University was far from being the only factor in the decision. Another big factor was that I felt at home in Asia. To me, home is not a specific house or a town or even a city, but rather a state of mind. That state of mind has always made me feel uncomfortable and awkward in the United States, and to remove those negative aspects was one of the most incredible experiences I've been privileged to have. Perhaps the most important thing that aided my choice to become an ex-pat is my photography. From an imagery point of view, I discovered myself while in Asia. Photographing the people and cultures of the few parts I traveled to opened my eye through the viewfinder to an entirely different level from where it was during university.

I will be unable to post anything new on this blog until I am in Hong Kong, but will try my hardest to make sure it doesn't take too terribly wrong.

To wrap up this post is a picture I took from Denver International Airport earlier this year... I find it very appropriate for this post. Thank you for reading thus far.

01 October 2009

Kashgar: Fabled City of the Ancient Silk Route

Kashgar, located in China's Xinjiang Uyghur Autonomous Region, lies at the heart of Central Asia along the ancient Silk Route. Many of the city's 350,000 residents lead a simple life reminiscent of the past. A bustling old town district with mud and clay houses, dusty alleyways and thriving markets selling everything from dried lizards for medicinal purposes to rare spices from Tajikistan and India. Traditional trades are commonplace, with copper pots being pounded into shape with rustic hammers alongside kebab stands and mosques.

In recent decades, aggressive immigration policies set in place by the Chinese government in Beijing has drawn thousands of Han Chinese to Kashgar with promises of wealth and fame. Kashgar as it was known as recently as 1980 is fading away. The old walls that once protected the city from Mongols are being torn down and replaced with cheap Chinese high-rise buildings. Much of the old town area is already gone and what little is left is being destroyed in the name of Chinese prosperity.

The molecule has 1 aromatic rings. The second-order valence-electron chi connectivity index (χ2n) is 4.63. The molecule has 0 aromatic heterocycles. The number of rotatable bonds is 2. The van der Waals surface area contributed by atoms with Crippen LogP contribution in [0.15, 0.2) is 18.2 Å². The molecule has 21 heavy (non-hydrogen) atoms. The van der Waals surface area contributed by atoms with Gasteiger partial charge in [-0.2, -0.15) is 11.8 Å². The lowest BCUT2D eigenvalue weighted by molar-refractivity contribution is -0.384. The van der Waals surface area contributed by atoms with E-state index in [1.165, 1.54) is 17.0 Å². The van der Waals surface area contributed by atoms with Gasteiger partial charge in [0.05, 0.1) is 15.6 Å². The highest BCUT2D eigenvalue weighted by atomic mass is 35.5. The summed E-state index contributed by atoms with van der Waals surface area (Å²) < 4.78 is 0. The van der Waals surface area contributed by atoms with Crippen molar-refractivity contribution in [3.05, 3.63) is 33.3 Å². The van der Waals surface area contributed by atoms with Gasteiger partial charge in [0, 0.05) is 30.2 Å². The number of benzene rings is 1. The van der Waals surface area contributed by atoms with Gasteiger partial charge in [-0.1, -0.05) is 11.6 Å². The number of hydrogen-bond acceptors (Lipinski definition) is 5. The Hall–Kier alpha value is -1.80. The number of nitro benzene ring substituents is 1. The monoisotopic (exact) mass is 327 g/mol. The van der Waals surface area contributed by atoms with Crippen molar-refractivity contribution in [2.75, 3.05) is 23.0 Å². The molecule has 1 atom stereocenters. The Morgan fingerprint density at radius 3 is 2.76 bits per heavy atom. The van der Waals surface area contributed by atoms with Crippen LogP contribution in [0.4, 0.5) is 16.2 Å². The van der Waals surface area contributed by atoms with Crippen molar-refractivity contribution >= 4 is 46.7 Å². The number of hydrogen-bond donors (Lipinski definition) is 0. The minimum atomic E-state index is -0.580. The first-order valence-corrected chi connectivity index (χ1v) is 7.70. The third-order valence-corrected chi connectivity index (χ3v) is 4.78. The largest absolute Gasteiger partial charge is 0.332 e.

At the current rate, there will only be a handful of traditional structures left standing in twenty years and the city will become fully Chinese.

Uyghur Child in the Old Town district of Kashgar.

Muslim Uyghur woman in Kashgar.

Uyghur man holding the reigns to a donkey he bought at the Livestock Market in Kashgar.

Uyghur men selling spices from India to Tajikistan at the Sunday Market in Kashgar.

Uyghur man scraping hair off lamb heads with a wire brush in Old Town Kashgar.

Uyghur men making naan bread in Old Town Kashgar.

Uyghur blacksmiths in Old Town Kashgar.

Cityscape of Kashgar with Old Town in the center surrounded by new Han Chinese buildings.

Links to images included in this blog post:
Poverty Child, Muslim Woman, Kashgar Livestock Market Donkey, Kashgar Sunday Market Spices, Lamb Heads, Naan Bread, Uyghur Blacksmith, Disappearing Kashgar

To view more of my photos of Kashgar and Uyghur people in China's Xinjiang Uyghur Autonomous Region, please click on the colored links.

I traveled to Kashgar in June/July 2009. It is an absolutely beautiful city that I fell in love with and will be returning to again, hopefully before the Old Town is bulldozed by the Chinese government. While I was there (also in Urumqi) it was easy to see the tensions between the Uyghur and Han Chinese populations. Rampant racism, both visible and audible, was a very depressing thing to experience. I remember talking to some Han Chinese at a restaurant in Urumqi and when I asked them about their thoughts on Uyghurs and the destruction of their main city, the Hans replied saying they hated the Uyghurs because they were not Chinese. They were a part of China, but they would be better off without them.

When I asked Uyghurs about the Chinese and what was happening to their city, they did not want to speak about it. They knew and understood what was happening and one elderly Uyghur man told me that they were all aware of what was happening and there was nothing anyone could do about it. He said that while Tibet got all of the world's attention, China was free to do whatever they desired in Xinjiang and Kashgar and get away with horrible things with no punishment from the outside world.